Nearly 337 million life years were lost in the two first years of the Covid-19 pandemic, as millions of people died prematurely, the World Health Organization (WHO) said on Friday.
The UN health agency's annual world statistics report also showed a swelling threat from non-communicable diseases (NCDs) such as heart disease, cancer and diabetes.
The most dramatic finding, based on data up to 2022, was the estimate of how many years of life Covid had taken, WHO said.
The pandemic has wreaked global devastation and officially killed nearly seven million people, with the true figure believed to be closer to 20 million.
The WHO report lays bare how the virus itself and the broader impact of the crisis abruptly cut short the lives of millions of people.
While the WHO officially registered 5.4 million Covid deaths in 2020 and 2021, its excess mortality data shows around 14.9 million people actually likely died due to the crisis over that period.
Even more striking, perhaps, it said the statistics show that during those two years alone, Covid resulted in the loss globally of 336.8 million years that otherwise would have been lived.
"It's like losing 22 years of life for every excess death," Samira Asma, WHO's assistant chief for data and analytics, told reporters ahead of the launch.
"Significant inequities underpin the distribution of Covid-19 cases and deaths, as well as access to vaccinations," the report said.
The WHO warned that the pandemic had helped throw off-track many health-related indicators that had been improving for years.
During the first two decades of the century, the world saw significant improvements in maternal and child health, with deaths falling by one-third and one-half respectively.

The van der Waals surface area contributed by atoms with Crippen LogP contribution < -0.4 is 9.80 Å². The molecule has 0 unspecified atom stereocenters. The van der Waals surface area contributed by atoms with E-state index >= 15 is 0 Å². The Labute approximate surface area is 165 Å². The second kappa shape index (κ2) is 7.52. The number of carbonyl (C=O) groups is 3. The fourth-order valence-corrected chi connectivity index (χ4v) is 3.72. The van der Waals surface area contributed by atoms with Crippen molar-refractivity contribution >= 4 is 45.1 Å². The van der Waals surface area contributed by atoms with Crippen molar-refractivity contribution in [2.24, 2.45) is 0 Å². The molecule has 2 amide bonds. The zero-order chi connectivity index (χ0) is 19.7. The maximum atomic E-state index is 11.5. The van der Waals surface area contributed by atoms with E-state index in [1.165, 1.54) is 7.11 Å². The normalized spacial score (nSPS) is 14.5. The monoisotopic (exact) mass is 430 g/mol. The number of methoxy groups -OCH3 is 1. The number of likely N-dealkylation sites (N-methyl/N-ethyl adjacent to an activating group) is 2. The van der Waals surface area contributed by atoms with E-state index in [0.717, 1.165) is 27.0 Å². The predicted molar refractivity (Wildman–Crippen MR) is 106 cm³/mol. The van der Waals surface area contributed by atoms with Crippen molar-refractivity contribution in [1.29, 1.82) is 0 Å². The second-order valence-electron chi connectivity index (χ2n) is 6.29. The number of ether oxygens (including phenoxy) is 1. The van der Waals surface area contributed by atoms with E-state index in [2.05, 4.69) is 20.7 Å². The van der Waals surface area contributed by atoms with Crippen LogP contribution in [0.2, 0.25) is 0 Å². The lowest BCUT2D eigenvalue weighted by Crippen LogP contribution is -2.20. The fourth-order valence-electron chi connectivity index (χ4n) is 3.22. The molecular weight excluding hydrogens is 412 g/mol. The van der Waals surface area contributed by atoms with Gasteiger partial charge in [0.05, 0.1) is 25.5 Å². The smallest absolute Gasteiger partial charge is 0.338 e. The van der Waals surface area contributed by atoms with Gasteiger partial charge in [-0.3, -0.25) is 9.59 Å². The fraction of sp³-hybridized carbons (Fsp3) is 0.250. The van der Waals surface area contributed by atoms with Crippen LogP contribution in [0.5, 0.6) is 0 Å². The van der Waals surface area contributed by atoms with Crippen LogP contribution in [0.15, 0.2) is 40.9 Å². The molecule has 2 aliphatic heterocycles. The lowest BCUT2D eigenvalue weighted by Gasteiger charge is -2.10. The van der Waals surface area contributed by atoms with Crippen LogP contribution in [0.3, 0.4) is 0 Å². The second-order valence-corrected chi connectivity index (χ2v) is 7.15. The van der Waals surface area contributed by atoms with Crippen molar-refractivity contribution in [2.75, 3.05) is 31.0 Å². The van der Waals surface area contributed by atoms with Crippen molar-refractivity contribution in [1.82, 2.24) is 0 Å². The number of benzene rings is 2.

The incidence of infectious diseases like HIV, tuberculosis and malaria also declined significantly, as did the risk of premature death from NCDs.
Global life expectance rose from 67 years in 2000 to 73 in 2019.
But after the pandemic hit, existing inequalities in access to high-quality health care, routine immunisations and financial protection deepened, among other things sending the long improving trends on malaria and TB in the opposite direction.
And while the world still enjoys health progress overall, the share of deaths caused each year by NCDs has grown, the study showed.
In 2000, around 61 per cent of global deaths annually were linked to NCDs. By 2019, almost 74 per cent were.
"If this trend continues, NCDs are projected to account for about 86 per cent of the 90 million annual deaths by mid-century," WHO said in a statement.
"The report sends a stark message on the threat of noncommunicable diseases, which take an immense and increasing toll," WHO chief Tedros Adhanom Ghebreyesus said.
The findings, he said, show the need for "a substantial increase in investments in health and health systems to get back on track towards the Sustainable Development Goals."
NCD deaths were increasing despite a reduction in exposure to many health risks, including tobacco use, alcohol consumption and unsafe water and sanitation, WHO said.
Exposure to other risks like air pollution however remained high, it said.
The report warned in particular that the prevalence of obesity was growing with no sign of reversal.